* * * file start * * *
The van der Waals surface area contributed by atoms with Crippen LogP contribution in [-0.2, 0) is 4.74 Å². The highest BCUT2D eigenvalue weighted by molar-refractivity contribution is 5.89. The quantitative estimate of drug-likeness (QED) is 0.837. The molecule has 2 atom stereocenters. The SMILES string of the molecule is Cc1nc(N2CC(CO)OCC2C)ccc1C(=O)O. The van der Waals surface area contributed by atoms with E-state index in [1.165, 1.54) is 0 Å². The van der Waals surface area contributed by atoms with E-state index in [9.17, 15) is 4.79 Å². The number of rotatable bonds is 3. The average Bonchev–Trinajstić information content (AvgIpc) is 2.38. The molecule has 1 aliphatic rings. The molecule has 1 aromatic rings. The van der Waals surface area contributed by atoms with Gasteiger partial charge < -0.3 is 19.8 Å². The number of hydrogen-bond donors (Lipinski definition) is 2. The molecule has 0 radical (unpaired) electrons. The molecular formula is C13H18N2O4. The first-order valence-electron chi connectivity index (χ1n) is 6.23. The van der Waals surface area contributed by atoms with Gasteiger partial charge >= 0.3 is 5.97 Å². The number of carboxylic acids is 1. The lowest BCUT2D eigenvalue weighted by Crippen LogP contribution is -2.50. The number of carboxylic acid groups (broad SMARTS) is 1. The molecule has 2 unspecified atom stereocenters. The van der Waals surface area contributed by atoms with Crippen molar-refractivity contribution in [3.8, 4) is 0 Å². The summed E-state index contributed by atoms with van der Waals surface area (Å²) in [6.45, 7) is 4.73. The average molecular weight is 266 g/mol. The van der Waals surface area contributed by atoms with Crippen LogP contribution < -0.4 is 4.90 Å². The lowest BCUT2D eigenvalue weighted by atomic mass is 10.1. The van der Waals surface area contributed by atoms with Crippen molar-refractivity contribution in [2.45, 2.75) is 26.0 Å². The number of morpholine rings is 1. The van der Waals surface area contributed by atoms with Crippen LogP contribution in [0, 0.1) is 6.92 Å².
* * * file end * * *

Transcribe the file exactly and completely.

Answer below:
The van der Waals surface area contributed by atoms with Crippen LogP contribution in [-0.2, 0) is 4.74 Å². The highest BCUT2D eigenvalue weighted by molar-refractivity contribution is 5.89. The quantitative estimate of drug-likeness (QED) is 0.837. The molecule has 2 atom stereocenters. The SMILES string of the molecule is Cc1nc(N2CC(CO)OCC2C)ccc1C(=O)O. The van der Waals surface area contributed by atoms with E-state index in [1.165, 1.54) is 0 Å². The van der Waals surface area contributed by atoms with E-state index in [9.17, 15) is 4.79 Å². The number of rotatable bonds is 3. The average Bonchev–Trinajstić information content (AvgIpc) is 2.38. The molecule has 1 aliphatic rings. The molecule has 1 aromatic rings. The van der Waals surface area contributed by atoms with Gasteiger partial charge < -0.3 is 19.8 Å². The number of hydrogen-bond donors (Lipinski definition) is 2. The molecule has 0 radical (unpaired) electrons. The molecular formula is C13H18N2O4. The first-order valence-electron chi connectivity index (χ1n) is 6.23. The van der Waals surface area contributed by atoms with Gasteiger partial charge >= 0.3 is 5.97 Å². The number of carboxylic acids is 1. The lowest BCUT2D eigenvalue weighted by Crippen LogP contribution is -2.50. The number of carboxylic acid groups (broad SMARTS) is 1. The molecule has 2 unspecified atom stereocenters. The van der Waals surface area contributed by atoms with Crippen molar-refractivity contribution in [3.8, 4) is 0 Å². The summed E-state index contributed by atoms with van der Waals surface area (Å²) in [6.45, 7) is 4.73. The average molecular weight is 266 g/mol. The van der Waals surface area contributed by atoms with Crippen LogP contribution < -0.4 is 4.90 Å². The lowest BCUT2D eigenvalue weighted by atomic mass is 10.1. The van der Waals surface area contributed by atoms with Crippen molar-refractivity contribution in [2.45, 2.75) is 26.0 Å². The number of morpholine rings is 1. The van der Waals surface area contributed by atoms with Crippen LogP contribution in [0, 0.1) is 6.92 Å².